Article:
Governing Urban Revitalisation: The case of Central Dandenong, Melbourne
Stream: Panel 2 - Comparative Politics: Governing the Urban: Tales of Different Cities
Date: Monday, 26 September 2016
Time: 11.30 am – 1.00 pm
Speaker(s): Helen Sullivan, Brendan Gleeson and Hayley Henderson
Contemporary urban governance is characterised by a shift away from ‘old’ to ‘new’ imaginaries that emphasise fragmentation, diversity, and complexity. Collaboration is a key governance technology in formal and informal institutions and makes specific demands on local actors (Sullivan et al, 2013). Urban planning is a core activity often held at a distance from political science. This paper argues that to understand the narratives and practices of ‘austerity’ and the implications for urban governance analyses of urban planning need to be brought into conversation with urban politics. The paper develops that argument using the case of Revitalising Central Dandenong (RCD) in Melbourne.
The new imaginaries in urban planning replace rational comprehensive planning with strategic and development-led place-based planning (Albrechts, 2006). We propose that RCD offers a helpful illustration of this as it represents: a public sector led effort to intervene selectively in an urban social reality through integrated, place-based planning; an expression of collaborative action between project actors to break down silos and achieve innovative outcomes using formal institutions and informal practices; and an illustration of the role of ‘austerity’ narratives over time.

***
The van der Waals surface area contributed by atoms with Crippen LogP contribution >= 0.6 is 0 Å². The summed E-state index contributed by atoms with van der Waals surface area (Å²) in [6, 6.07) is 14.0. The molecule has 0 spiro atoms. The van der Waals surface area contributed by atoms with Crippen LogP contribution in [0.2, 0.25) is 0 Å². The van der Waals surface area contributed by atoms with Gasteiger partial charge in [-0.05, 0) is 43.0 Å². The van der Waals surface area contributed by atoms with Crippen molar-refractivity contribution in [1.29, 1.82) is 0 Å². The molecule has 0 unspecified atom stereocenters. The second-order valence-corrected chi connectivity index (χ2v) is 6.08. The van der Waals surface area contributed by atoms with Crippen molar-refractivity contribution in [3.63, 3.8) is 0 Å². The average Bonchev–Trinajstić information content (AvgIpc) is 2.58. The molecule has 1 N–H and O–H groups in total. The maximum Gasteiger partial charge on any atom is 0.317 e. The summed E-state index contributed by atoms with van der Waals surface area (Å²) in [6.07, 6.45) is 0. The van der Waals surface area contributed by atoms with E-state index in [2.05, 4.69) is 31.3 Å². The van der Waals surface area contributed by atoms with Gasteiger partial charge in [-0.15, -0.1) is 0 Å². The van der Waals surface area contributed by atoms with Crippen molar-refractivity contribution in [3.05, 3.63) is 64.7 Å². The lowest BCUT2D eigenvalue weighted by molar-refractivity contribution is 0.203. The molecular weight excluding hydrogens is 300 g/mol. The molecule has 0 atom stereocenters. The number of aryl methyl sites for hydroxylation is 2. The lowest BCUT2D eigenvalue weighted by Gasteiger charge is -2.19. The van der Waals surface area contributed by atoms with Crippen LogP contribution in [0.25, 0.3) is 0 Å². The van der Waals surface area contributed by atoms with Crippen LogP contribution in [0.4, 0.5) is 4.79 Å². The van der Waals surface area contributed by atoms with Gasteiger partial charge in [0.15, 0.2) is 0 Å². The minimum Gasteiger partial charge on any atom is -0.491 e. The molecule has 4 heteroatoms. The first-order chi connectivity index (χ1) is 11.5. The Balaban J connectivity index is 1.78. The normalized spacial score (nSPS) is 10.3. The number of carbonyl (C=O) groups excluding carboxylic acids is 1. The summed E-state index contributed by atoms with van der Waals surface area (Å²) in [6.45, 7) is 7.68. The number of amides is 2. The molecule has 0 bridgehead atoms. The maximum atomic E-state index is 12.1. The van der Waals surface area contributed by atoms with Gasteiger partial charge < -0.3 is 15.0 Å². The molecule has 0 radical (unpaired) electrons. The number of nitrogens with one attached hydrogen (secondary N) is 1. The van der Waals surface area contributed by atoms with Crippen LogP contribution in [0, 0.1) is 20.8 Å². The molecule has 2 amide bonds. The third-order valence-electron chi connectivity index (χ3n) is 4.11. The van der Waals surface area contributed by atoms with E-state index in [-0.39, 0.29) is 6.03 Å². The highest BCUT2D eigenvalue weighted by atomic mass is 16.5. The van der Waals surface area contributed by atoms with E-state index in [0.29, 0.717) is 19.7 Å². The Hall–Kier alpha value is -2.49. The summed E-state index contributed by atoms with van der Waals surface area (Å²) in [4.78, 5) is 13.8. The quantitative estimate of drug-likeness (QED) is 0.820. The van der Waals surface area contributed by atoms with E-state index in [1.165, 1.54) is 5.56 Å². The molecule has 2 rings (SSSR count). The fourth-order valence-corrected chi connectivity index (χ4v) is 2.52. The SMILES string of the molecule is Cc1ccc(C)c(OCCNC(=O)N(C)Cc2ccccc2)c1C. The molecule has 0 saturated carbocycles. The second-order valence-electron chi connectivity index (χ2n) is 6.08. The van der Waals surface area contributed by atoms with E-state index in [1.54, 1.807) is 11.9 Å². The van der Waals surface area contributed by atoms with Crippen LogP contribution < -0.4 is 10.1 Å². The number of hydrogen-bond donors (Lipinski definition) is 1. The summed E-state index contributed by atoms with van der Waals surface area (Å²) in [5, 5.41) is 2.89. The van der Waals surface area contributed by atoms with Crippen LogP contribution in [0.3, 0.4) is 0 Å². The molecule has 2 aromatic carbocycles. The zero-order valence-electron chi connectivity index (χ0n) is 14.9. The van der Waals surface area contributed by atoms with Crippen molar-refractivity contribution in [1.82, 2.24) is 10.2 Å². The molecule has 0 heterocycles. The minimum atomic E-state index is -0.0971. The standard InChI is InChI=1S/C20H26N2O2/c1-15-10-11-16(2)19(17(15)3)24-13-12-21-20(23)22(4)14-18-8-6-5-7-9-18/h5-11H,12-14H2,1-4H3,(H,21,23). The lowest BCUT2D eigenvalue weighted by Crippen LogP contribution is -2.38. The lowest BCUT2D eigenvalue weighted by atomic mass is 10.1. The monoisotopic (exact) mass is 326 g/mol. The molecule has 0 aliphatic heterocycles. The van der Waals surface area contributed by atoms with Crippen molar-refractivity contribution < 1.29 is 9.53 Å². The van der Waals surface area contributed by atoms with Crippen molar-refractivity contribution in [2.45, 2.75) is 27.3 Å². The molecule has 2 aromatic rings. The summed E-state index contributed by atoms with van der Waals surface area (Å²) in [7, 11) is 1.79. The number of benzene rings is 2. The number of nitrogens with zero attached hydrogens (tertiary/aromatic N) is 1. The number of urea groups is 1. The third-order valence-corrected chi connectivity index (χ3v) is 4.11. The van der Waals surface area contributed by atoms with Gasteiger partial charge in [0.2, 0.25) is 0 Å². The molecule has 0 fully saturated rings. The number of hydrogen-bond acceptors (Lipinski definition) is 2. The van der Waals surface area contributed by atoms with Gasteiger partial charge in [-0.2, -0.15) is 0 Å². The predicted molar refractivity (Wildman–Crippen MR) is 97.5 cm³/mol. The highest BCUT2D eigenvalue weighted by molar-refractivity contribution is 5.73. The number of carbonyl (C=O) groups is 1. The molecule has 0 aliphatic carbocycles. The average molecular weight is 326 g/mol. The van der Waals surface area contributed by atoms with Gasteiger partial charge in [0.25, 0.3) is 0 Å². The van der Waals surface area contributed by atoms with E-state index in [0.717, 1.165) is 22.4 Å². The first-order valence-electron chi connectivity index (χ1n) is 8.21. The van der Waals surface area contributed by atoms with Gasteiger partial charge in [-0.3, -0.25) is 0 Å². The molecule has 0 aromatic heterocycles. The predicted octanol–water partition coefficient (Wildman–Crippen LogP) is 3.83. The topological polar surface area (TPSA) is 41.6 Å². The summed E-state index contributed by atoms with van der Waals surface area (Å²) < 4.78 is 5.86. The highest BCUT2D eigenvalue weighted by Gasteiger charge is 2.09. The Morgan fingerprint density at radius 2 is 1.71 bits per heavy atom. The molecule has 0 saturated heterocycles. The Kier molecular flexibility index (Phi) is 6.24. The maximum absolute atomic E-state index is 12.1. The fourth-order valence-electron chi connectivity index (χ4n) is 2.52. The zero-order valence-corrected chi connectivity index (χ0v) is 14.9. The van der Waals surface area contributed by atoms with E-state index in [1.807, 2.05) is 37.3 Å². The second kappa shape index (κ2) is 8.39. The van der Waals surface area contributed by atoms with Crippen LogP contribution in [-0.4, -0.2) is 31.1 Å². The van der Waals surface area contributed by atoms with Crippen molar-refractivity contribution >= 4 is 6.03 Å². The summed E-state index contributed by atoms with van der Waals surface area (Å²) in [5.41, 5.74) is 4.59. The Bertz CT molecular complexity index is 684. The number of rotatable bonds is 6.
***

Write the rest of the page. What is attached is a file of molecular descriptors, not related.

Insights from initial interviews with key actors suggest that policy positioning towards regeneration is shaped primarily by the established ideologies of Left and Right. These may incorporate narratives of ‘austerity budgeting’ (Peck, 2012). The paper explores the local dynamics of collaboration and co-production in place-based urban governance, and shows how the role of the State is conceptualised and operationalised distinctly under different urban political regimes.